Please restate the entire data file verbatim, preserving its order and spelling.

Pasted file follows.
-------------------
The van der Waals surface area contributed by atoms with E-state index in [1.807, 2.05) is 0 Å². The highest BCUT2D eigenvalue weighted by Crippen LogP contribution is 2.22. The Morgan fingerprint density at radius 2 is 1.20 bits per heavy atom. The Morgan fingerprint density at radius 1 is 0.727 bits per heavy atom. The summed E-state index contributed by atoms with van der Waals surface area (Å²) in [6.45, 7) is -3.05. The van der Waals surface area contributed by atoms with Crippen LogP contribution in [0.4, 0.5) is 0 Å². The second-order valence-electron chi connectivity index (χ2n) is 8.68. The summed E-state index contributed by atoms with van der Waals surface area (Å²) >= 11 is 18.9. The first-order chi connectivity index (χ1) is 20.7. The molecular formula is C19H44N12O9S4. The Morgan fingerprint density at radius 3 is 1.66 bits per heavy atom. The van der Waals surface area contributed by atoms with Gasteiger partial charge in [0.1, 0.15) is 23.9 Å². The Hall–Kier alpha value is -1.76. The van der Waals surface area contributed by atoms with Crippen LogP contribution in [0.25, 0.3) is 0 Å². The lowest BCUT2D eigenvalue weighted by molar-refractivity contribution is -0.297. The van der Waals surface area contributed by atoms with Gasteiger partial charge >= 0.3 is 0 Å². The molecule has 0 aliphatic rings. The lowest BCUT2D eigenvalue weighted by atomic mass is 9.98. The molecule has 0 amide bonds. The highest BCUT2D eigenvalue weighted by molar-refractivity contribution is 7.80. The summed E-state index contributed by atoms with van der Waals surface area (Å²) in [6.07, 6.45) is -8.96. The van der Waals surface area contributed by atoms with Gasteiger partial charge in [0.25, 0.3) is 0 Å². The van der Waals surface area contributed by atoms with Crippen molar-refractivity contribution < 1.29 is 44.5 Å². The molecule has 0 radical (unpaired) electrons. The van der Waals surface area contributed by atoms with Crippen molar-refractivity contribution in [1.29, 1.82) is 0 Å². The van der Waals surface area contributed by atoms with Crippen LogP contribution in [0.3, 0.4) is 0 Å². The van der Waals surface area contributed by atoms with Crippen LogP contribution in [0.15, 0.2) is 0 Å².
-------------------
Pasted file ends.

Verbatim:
The van der Waals surface area contributed by atoms with E-state index in [1.807, 2.05) is 0 Å². The highest BCUT2D eigenvalue weighted by Crippen LogP contribution is 2.22. The Morgan fingerprint density at radius 2 is 1.20 bits per heavy atom. The Morgan fingerprint density at radius 1 is 0.727 bits per heavy atom. The summed E-state index contributed by atoms with van der Waals surface area (Å²) in [6.45, 7) is -3.05. The van der Waals surface area contributed by atoms with Crippen LogP contribution in [0.4, 0.5) is 0 Å². The second-order valence-electron chi connectivity index (χ2n) is 8.68. The summed E-state index contributed by atoms with van der Waals surface area (Å²) >= 11 is 18.9. The first-order chi connectivity index (χ1) is 20.7. The molecular formula is C19H44N12O9S4. The Morgan fingerprint density at radius 3 is 1.66 bits per heavy atom. The van der Waals surface area contributed by atoms with Gasteiger partial charge in [0.1, 0.15) is 23.9 Å². The Hall–Kier alpha value is -1.76. The van der Waals surface area contributed by atoms with Crippen LogP contribution in [0.25, 0.3) is 0 Å². The lowest BCUT2D eigenvalue weighted by molar-refractivity contribution is -0.297. The van der Waals surface area contributed by atoms with Gasteiger partial charge >= 0.3 is 0 Å². The molecule has 0 aliphatic rings. The lowest BCUT2D eigenvalue weighted by atomic mass is 9.98. The molecule has 0 amide bonds. The highest BCUT2D eigenvalue weighted by molar-refractivity contribution is 7.80. The summed E-state index contributed by atoms with van der Waals surface area (Å²) in [6.07, 6.45) is -8.96. The van der Waals surface area contributed by atoms with Gasteiger partial charge in [0.25, 0.3) is 0 Å². The van der Waals surface area contributed by atoms with Crippen molar-refractivity contribution < 1.29 is 44.5 Å². The molecule has 0 radical (unpaired) electrons. The van der Waals surface area contributed by atoms with Crippen molar-refractivity contribution in [1.29, 1.82) is 0 Å². The van der Waals surface area contributed by atoms with Crippen LogP contribution in [0.3, 0.4) is 0 Å². The van der Waals surface area contributed by atoms with Crippen LogP contribution in [0.15, 0.2) is 0 Å².